Seven degrees below zero Fahrenheit, and a foot of snow.
Winter has come.
Spread out her picnic blanket and begins to unpack her feast.
She has arrived early. We take this as a gift, for our winter will be shorter this year, heading south to summer again in January.
The forecast predicts the “real” cold comes tomorrow. A rude awakening, they say. If you weren’t ready for winter, you will find it regardless. It will find you.
Yesterday we took the afternoon off (the weather providing a wonderful excuse to not work) and snow-shoed along the other side of the Rio Grande in virgin snow, looking back at our mountain, white again, horses and houses tucked into the snow laced trees, seemingly so little and far away. And I think of how far away another person today might be. Any one else. Miles away. And you know I find comfort in such distance.
We follow the hillsides like waves, and again cross the river, now where she is open and as yet, still unfrozen. That will come in time. Many more mornings like today and it will not take long. For now, however, there are no black depths lurking through solid white, but rather, she calls quietly and shows me her brown and green rocks at her soothed soul, and invites me to step in.
Snow shoes and all, we walk through the water. All we can do is hope waterproof boots are just that, for turning back the way we came on our first trek of the season that proves more extensive than planned is not what we want to do. You know how it is. Once you start, you just keep going. It’s so crazy beautiful. You just can’t get enough. Until all of a sudden, you had too much. And then you find yourself… exhausted. And still with a ways to go to get back home.
The boots proved tight, our crossing worked well. Except on the other side the wet boots and snow pants coated with dry snow, packing thicker with each step, and became quite heavy. The two mile trek back up the snow packed road seemed very long indeed.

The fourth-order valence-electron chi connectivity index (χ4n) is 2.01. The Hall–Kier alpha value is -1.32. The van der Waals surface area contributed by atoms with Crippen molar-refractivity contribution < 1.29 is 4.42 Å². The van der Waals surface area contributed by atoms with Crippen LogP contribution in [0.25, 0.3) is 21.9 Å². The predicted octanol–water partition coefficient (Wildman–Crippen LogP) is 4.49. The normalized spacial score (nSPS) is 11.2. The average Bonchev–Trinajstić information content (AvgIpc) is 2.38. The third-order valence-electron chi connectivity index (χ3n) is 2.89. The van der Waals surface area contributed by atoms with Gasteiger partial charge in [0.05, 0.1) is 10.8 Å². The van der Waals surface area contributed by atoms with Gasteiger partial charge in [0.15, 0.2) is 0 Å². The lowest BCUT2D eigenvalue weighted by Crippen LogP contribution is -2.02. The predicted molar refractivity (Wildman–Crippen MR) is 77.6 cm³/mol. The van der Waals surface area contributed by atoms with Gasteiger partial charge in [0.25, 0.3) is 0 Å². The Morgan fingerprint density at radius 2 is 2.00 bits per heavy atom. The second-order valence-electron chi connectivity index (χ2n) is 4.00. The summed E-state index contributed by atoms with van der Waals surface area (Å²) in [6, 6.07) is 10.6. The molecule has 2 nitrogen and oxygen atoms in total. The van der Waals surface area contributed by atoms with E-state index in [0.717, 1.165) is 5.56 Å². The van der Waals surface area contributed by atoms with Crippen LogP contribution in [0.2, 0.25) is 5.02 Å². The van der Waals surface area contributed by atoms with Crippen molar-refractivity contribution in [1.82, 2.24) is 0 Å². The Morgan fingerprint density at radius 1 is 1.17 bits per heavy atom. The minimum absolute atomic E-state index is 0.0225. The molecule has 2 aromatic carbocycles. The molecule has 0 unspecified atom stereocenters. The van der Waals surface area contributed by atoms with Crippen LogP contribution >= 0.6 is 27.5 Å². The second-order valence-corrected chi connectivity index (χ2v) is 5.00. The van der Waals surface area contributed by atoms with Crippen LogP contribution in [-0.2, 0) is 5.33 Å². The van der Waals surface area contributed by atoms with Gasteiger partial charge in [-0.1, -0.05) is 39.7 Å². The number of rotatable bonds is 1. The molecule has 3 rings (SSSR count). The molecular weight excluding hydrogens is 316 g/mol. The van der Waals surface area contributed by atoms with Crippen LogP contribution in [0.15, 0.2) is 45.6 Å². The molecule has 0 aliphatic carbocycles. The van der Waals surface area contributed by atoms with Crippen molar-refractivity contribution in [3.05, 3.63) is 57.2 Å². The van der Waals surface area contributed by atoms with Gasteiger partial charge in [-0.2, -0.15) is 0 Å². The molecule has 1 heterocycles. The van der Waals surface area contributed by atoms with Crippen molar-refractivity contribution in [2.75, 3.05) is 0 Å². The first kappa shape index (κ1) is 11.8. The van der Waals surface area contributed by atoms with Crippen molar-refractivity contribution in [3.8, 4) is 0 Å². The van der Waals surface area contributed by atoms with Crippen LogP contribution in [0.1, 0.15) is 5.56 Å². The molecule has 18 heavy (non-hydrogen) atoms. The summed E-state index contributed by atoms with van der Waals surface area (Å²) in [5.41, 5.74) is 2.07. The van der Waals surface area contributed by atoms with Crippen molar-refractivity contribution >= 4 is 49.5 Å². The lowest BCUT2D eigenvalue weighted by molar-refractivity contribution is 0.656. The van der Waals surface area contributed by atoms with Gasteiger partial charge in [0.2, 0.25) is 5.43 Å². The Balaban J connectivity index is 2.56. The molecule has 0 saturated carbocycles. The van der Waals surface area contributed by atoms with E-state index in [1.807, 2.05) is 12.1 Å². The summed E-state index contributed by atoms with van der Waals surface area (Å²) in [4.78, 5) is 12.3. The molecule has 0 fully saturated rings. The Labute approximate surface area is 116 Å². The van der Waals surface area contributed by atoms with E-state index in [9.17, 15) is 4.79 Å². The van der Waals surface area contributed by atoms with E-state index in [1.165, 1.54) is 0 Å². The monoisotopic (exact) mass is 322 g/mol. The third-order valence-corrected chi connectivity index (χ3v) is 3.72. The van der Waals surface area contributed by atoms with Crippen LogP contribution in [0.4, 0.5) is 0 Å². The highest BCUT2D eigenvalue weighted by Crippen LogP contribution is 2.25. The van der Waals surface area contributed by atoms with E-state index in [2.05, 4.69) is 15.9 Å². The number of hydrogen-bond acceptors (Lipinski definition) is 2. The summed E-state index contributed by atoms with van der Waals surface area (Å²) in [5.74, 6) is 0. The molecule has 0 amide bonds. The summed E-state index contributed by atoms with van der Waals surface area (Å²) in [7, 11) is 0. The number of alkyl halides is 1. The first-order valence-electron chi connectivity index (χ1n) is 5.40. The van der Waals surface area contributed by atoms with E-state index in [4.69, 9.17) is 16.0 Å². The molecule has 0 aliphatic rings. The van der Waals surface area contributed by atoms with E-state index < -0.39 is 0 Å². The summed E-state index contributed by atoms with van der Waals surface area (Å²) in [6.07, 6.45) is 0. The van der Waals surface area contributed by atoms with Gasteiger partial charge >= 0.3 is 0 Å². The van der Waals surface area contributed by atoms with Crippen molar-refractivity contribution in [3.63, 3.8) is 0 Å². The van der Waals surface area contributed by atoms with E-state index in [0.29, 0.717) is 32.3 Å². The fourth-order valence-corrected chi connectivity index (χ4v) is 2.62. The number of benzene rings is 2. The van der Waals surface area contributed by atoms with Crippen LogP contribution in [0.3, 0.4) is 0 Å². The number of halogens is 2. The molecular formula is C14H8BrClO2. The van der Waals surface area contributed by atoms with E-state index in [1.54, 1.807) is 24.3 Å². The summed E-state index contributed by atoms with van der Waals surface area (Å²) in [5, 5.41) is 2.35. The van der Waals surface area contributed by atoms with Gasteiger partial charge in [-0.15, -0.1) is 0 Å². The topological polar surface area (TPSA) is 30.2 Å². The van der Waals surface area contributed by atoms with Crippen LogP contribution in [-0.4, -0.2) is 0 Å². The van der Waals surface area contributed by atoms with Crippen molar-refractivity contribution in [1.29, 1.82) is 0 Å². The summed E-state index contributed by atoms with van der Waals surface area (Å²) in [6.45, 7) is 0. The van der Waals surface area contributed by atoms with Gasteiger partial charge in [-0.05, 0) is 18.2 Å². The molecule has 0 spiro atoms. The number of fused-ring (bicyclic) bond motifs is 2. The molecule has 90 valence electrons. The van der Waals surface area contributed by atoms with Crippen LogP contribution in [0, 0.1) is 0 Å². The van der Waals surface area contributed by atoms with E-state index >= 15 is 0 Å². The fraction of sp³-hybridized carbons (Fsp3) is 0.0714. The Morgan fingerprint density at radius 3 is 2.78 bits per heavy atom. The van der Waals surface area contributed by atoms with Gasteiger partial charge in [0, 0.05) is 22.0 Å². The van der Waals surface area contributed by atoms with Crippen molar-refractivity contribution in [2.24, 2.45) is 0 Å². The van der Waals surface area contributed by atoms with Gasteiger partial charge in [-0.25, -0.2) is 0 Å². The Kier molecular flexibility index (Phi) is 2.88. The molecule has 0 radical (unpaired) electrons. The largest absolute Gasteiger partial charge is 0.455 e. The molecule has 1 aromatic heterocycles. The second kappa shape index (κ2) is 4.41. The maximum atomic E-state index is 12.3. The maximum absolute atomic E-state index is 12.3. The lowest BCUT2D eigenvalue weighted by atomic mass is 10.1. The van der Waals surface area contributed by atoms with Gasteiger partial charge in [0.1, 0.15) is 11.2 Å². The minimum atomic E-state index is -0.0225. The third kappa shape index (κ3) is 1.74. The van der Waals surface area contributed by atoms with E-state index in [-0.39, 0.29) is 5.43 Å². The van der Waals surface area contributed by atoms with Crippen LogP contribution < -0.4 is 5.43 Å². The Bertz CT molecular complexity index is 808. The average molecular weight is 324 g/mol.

We feed the horses double in the storm. Three times their normal rations last night. Icicles on their muzzles this morning. Norman’s furry feet dangled with little snowballs, jingling almost joyously as he lifts his heavy feet to come find me feeding this morning before sunup.
Yesterday morning in the thick of the storm, watching Bob take the horse trailer down the road before it got snowed in. We can ride the horses out when I am ready to part with them and allow them their winter pasture in lower lands. They might be ready, but I am not. Those that have spent most of their winters up here with us (Crow, Canella, Tres, Bayjura) do not find it odd to weather the storm and hunker down as the snow coats their backs. They hide in the Aspen and gnaw the bark of the freshly dead trees while waiting for Gunnar and me to show up for their next feeding.
This morning the last of the elk have left their tracks across our pasture as they scramble for open grounds.
Now we enter the time of depth, physical challenge, silent connection, intimacy with the elements, isolation with earth and sky. Alone need not mean loneliness. For some of us it is a state of awakening. An opportunity to flourish. A quiet radiance. The winter crystals bloom so brilliant, though are more fragile. Both created by and at the mercy of the sun. Exposed to the elements of which they are a part. So delicate in nature, so susceptible to the whim of man.